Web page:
The report makes eight recommendations directed at the Church of Wales and the Church of England of which Ecclesiastical insures, record keeping was highlighted as a significant problem for these religious institutions
Ecclesiastical has been criticised in an official report for allegedly failing to provide complete evidence as well as how it handled claims following an investigation into child sexual abuse involving several claims being made against the Church of England and Church in Wales.
Ecclesiastical Insurance Office (EIO) was the Church of England’s main insurer between 2003 and 2018, it is owned by Ecclesiastical Insurance group and in turn owned by Allchurches Trust Limited (ATL) which is a registered charity that promotes Christianity.
This is according to ’The Anglican Church: Investigation Report’ from the Independent Inquiry into Child Sexual Abuse (IICSA) - released yesterday - looked at the extent to which the Church of England and the Church in Wales protected children from past sexual abuse and the effectiveness of these safeguarding arrangements.
The report said: “The Church’s neglect of the physical, emotional and spiritual well-being of children and young people in favour of protecting its reputation was in conflict with its mission of love and care for the innocent and the vulnerable.”
The release of the report follows a hearing in July 2019, the inquiry heard that Ecclesiastical had advised the Church of England to “cease all contact” with an alleged abuse survivor, known as “A4”.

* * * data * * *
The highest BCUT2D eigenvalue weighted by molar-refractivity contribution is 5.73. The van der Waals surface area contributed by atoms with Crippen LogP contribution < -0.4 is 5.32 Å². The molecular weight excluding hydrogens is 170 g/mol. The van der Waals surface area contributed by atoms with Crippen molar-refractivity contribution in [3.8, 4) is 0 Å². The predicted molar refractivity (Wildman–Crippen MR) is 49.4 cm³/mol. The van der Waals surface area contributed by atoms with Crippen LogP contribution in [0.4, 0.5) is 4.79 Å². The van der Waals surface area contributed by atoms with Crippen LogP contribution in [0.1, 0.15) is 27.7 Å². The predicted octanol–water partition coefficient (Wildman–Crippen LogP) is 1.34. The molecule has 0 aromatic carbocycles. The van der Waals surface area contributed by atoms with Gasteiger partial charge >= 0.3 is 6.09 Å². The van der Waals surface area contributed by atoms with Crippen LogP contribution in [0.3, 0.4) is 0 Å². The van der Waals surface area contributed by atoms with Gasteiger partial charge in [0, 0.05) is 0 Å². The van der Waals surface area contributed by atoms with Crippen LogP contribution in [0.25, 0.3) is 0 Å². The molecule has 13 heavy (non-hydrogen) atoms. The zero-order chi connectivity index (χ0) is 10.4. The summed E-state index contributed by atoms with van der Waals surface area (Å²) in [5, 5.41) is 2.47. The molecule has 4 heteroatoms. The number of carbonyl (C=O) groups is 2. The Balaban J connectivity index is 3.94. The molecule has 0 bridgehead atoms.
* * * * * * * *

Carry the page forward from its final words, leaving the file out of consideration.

Professor Alexis Jay, chair of the Inquiry said: “Over many decades, the Church of England failed to protect children and young people from sexual abusers, instead facilitating a culture where perpetrators could hide and victims faced barriers to disclosure that many could not overcome.
“To ensure the right action is taken in future, it’s essential that the importance of protecting children from abhorrent sexual abuse is continuously reinforced.
“If real and lasting changes are to be made, it’s vital that the church improves the way it responds to allegations from victims and survivors and provides proper support for those victims over time.”
The report states that Ecclesiastical managed 217 claims relating to child sexual abuse during this period.
The Inquiry found that to date, the Church in Wales has never had a programme of external auditing, so there has been no independent scrutiny of its safeguarding practices.
Between 2003 and 2018 the EIO managed 217 claims relating to child sexual abuse in the Church of England.
Within this, 215 claims involved a male perpetrator or alleged perpetrators and only two involved female perpetrators.
Whereas 122 involved abuse perpetrated or allegedly perpetrated by clergy (of whom 30 were deceased) while 86 claims involved abuse non-clergy including volunteers or others in paid positions within the Church.
Meanwhile, 36 alleged perpetrators had multiple claims made about them and out of the 217, only one claim resulted in a trial.
And since 2000, 11 individuals have made claims against the Church in Wales.
From the 1940s up to 2018, 390 people who were clergy or in positions of trust and associated with the Church have been convicted of sexual offences against children, according to the report.
It also cites a more recent case involving Reverend Ian Hughes being convicted in 2014 for downloading 8,000 indecent images of children.